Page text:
Sunday, August 30, 2015

"The Story Stick"

I've decided to dub it "The Story Stick" -- a six-foot tall maple sapling that I stripped of bark, sanded, burned a little design into and had a small, tinkling bell affixed by an ironsmith to the top.

I met the sapling forty years ago in a third- or fourth-growth stand of unremarkable trees upcountry from here. It stood in the woods forty years ago and for some reason I wanted it for a walking stick, though I didn't use one. It wasn't significantly different from the saplings around it. I cut it down, trimmed it a bit, and saved it until 2011 when at last I got around to 'finishing' it. Kept it for 40 years: That's quite a stretch.

What was its magnetism? I really don't want to make a magical mystery tour out of some 'mystical' connection between us, but there is something a bit odd about keeping this stick for forty years without doing anything until I did, in fact, do and have done something.

Nowadays, when I go for my ritualized old-fart walk around the block, the stick comes with me, tinkling now and then. There is no real melody. The stick just does what it does ... and keeps me company.

Now and then, I will stop to chat with people who may be tending their yards or passing by and sometimes they will comment on my stick. "You look like a shepherd," the plump lady down the street said. "Where are your sheep?"  Others have suggested, "You look like a wizard" or asked, "What is it for?"

And more than one person, like the man yesterday, has asked, "Did you make it?" The question leaves me strangely flummoxed within. I would like to be honest, but honesty somehow escapes me. Naturally, I didn't make the maple. Naturally, I did 'make,' in some sense, the design and finish. Who made this thing? As I say, I don't want to make a federal case out of it -- some mystical la-la talk, but I wonder for myself as well: What is this stick that walks and talks with me? It's just a stick, for heaven's sake ... but it's a stick with a statement. The bell tinkles. Is it a warning or an invitation? Is it just another ego trip?

How shall I sum it up.

And today it came to me that calling it "The Story Stick" was pretty good. The story stick is a thing that allows others to create their own stories without interfering. It is magical because there is no magic.

Or, put another way, there is only magic.

How nice in this day and age when everything seems to be teeming with too much information to process and make use of to find something so simple. It doesn't plug in. It doesn't demand anything. It has no angle and there is no 'benefit' in it. It is no threat: It's just a stick... sort of.

It's just a story stick, calling out the art and artistry that anyone might apply. Easy-peasy.

It's just a story stick like you or me.

Or, perhaps, it's just this story I have tried to tell.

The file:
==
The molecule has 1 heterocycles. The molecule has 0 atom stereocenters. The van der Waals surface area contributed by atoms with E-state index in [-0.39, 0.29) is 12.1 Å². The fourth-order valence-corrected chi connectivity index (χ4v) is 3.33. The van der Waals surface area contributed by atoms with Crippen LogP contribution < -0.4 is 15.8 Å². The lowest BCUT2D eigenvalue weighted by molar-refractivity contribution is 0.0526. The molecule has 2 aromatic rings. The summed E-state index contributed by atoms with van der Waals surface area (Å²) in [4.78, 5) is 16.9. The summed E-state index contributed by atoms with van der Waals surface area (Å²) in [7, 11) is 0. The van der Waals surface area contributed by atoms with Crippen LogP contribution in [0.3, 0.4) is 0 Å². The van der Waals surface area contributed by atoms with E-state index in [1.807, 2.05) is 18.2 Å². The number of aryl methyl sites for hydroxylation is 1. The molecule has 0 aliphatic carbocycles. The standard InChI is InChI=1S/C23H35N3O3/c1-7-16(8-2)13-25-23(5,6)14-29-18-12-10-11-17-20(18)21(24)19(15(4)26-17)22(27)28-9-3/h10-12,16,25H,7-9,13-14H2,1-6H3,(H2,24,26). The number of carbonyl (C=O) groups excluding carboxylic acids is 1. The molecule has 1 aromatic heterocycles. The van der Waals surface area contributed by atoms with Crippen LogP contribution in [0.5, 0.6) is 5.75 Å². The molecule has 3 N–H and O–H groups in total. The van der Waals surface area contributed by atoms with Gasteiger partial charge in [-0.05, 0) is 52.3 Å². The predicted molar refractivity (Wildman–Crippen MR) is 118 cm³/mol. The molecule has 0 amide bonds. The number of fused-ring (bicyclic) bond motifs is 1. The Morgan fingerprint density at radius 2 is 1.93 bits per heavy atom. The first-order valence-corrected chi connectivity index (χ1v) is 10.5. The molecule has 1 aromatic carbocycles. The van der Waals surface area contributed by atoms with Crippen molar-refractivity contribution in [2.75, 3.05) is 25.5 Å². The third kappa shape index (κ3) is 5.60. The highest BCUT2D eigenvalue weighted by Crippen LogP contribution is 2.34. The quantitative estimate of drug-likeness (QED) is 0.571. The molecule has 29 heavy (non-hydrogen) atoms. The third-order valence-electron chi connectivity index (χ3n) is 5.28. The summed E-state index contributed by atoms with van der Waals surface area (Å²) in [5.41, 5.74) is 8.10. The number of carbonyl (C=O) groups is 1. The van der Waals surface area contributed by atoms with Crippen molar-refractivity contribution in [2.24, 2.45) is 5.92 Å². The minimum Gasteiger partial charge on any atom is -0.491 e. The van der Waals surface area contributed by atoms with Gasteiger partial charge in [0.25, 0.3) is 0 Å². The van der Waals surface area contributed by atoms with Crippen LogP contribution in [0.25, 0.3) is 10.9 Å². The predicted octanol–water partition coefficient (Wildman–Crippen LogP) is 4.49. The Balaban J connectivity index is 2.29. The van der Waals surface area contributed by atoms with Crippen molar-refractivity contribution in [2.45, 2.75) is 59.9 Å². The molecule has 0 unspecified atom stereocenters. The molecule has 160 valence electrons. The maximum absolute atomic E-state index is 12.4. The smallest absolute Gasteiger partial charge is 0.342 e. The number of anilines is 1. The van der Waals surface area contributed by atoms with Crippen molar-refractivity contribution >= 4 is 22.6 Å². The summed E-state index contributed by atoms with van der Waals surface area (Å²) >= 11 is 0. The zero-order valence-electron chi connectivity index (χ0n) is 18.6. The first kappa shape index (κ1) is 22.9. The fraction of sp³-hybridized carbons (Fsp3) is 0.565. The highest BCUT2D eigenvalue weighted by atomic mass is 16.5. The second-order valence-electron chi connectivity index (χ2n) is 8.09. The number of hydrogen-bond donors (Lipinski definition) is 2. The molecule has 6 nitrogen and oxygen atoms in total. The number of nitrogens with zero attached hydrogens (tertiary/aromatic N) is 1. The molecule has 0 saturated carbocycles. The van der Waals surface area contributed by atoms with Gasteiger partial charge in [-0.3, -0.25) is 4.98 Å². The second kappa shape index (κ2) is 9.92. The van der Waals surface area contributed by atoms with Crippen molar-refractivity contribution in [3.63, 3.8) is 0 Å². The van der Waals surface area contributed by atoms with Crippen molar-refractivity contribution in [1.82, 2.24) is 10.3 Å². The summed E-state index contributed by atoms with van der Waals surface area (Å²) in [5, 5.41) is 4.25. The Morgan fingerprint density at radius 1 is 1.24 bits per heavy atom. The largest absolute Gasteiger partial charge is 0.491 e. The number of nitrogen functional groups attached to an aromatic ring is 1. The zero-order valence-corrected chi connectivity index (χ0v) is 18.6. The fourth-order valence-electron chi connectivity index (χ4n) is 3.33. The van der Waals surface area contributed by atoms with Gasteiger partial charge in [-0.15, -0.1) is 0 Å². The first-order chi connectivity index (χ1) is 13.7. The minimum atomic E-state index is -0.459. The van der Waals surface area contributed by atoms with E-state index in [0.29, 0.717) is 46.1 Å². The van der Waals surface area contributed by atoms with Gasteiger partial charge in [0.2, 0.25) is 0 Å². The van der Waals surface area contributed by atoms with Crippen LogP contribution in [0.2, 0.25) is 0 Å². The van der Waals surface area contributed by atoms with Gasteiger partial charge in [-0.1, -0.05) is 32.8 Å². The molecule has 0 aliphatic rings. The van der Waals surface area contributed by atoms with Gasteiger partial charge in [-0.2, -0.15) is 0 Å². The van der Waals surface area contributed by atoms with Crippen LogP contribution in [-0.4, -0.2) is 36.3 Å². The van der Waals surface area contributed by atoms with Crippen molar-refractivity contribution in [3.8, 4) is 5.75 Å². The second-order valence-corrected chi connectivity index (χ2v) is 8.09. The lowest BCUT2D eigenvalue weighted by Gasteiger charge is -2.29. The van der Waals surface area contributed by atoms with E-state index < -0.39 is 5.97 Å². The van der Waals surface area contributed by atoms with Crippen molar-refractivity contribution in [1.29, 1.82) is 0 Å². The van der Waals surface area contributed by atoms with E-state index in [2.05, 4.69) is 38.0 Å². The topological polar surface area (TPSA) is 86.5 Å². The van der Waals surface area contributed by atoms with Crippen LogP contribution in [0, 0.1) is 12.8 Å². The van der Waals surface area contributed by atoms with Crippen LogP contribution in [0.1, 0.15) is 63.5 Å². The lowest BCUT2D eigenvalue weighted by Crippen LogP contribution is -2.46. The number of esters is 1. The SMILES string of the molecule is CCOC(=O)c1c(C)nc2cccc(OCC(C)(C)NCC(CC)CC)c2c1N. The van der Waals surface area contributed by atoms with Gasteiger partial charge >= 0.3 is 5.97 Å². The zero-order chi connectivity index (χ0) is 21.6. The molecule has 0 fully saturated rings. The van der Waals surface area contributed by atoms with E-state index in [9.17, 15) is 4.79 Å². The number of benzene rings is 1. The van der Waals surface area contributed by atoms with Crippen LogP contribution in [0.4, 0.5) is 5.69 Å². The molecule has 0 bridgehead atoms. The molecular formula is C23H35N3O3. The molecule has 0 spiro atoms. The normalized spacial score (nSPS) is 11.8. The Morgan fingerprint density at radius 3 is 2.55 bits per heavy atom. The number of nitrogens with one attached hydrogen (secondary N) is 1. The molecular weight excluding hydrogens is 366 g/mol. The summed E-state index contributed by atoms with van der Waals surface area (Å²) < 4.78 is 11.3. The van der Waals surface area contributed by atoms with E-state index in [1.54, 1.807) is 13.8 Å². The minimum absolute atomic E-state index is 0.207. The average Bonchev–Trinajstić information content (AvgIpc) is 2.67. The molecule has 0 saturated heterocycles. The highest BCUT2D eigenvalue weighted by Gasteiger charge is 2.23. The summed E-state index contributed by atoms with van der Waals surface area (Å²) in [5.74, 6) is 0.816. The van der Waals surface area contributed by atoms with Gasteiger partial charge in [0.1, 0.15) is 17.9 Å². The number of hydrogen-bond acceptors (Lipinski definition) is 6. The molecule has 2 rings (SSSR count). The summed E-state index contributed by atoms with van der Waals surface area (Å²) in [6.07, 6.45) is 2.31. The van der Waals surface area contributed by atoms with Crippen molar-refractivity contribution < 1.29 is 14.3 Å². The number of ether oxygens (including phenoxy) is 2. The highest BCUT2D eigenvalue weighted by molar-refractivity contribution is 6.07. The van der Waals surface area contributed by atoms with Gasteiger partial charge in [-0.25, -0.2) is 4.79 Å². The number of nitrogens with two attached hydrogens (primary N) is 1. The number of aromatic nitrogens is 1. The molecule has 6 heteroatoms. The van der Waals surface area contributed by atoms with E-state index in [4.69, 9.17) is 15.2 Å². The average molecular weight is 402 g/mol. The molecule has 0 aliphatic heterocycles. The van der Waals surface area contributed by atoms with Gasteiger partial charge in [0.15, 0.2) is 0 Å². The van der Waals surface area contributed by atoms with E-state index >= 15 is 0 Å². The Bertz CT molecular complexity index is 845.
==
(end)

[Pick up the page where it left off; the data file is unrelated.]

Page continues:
Saturday, August 29, 2015

Donald Trump's campaign

Passed along in email....

This might be funnier if the other 16 Republican candidates were saying anything more consequential:


be wise ... live long enough

I wonder if there is a corollary to Andy Warhol's "in the future, everyone will be world-famous for 15 minutes."

Maybe it's not exactly a corollary but rather another way of saying the same thing.

Anyway, what popped into my head was that anyone who lives long enough is likely to find his or her ideas embraced as being both right and wise.

The trick is to live long enough.

son's new job

Like a kaleidoscope held ever so delicately, a slight, slight shift ... a small "chink" as, perhaps, a single stone realigns itself ... and, voila, it's a whole new picture -- the same, but different. The what-was becomes what-is and some mild sigh wonders what ever happened to the lovely what-was that no longer is and yet is not missing either.

Yesterday, my older son announced to me that he had gotten (it seems to be about 98% sure) a track-coaching job a Plymouth State University in New Hampshire. In tandem with janitorial duties during the second shift, it may be enough to support him. The job represents a shift away from his 70-hour work week coaching track and being a teacher's aide here in Northampton. He will move away. They're paying peanuts, but the college venue is a star on his resume. It is the institution's first time to hire a track coach, my son said.

I am happy for him and simultaneously I don't want him changing my kaleidoscope, which has included his presence here at home.

If I were a Zen student, I would see through and see beyond and be content with the chink-chink-chink of the kaleidoscope. But I'm not: I figure I am providing those who imagine they are Zen students with fodder for their expectation/attachment wisdoms.

What a good guy I am.

I will miss my son.

Friday, August 28, 2015

protected from necrophilia

I can imagine, but don't know, that politicians might feel a bit beleaguered by an electorate that is skeptical of their capacity to think and act.

Yes, there is plenty of criticism to go around and there is a broad brush to be employed, but somehow that brush should not be applied to individual lawmakers whose bathroom mirrors reflect something more compatible with their well-scrubbed versions of themselves.

But sometimes there is a stupidity that crosses a line. What line it's hard to say, but the mind brings down the judgmental gavel ... how fucking stupid can you get?!